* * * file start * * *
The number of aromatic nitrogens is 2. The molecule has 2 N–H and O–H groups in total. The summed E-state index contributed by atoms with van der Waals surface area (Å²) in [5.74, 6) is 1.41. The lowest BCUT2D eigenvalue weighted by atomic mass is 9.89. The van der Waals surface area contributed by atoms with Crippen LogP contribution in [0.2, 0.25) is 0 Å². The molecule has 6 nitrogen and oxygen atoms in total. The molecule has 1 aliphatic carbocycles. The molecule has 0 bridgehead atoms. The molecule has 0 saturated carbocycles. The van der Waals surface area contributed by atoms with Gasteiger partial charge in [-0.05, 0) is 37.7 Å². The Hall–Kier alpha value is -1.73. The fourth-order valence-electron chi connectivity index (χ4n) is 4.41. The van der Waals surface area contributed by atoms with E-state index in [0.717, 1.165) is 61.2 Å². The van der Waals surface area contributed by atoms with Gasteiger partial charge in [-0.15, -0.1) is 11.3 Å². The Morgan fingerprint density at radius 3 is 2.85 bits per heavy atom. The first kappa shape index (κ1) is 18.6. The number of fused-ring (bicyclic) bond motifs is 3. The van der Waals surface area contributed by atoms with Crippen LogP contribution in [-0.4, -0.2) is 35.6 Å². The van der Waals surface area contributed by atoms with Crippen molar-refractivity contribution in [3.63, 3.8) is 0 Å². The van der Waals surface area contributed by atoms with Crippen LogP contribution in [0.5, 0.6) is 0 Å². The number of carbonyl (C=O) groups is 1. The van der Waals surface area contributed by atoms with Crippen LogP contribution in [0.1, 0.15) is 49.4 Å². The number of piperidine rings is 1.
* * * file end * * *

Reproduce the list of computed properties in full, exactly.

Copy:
The number of aromatic nitrogens is 2. The molecule has 2 N–H and O–H groups in total. The summed E-state index contributed by atoms with van der Waals surface area (Å²) in [5.74, 6) is 1.41. The lowest BCUT2D eigenvalue weighted by atomic mass is 9.89. The van der Waals surface area contributed by atoms with Crippen LogP contribution in [0.2, 0.25) is 0 Å². The molecule has 6 nitrogen and oxygen atoms in total. The molecule has 1 aliphatic carbocycles. The molecule has 0 bridgehead atoms. The molecule has 0 saturated carbocycles. The van der Waals surface area contributed by atoms with Gasteiger partial charge in [-0.05, 0) is 37.7 Å². The Hall–Kier alpha value is -1.73. The fourth-order valence-electron chi connectivity index (χ4n) is 4.41. The van der Waals surface area contributed by atoms with E-state index in [0.717, 1.165) is 61.2 Å². The van der Waals surface area contributed by atoms with Gasteiger partial charge in [-0.15, -0.1) is 11.3 Å². The Morgan fingerprint density at radius 3 is 2.85 bits per heavy atom. The first kappa shape index (κ1) is 18.6. The number of fused-ring (bicyclic) bond motifs is 3. The van der Waals surface area contributed by atoms with Crippen LogP contribution in [-0.4, -0.2) is 35.6 Å². The van der Waals surface area contributed by atoms with Crippen molar-refractivity contribution in [3.63, 3.8) is 0 Å². The van der Waals surface area contributed by atoms with Crippen LogP contribution in [0.5, 0.6) is 0 Å². The number of carbonyl (C=O) groups is 1. The van der Waals surface area contributed by atoms with Crippen LogP contribution in [0.1, 0.15) is 49.4 Å². The number of piperidine rings is 1.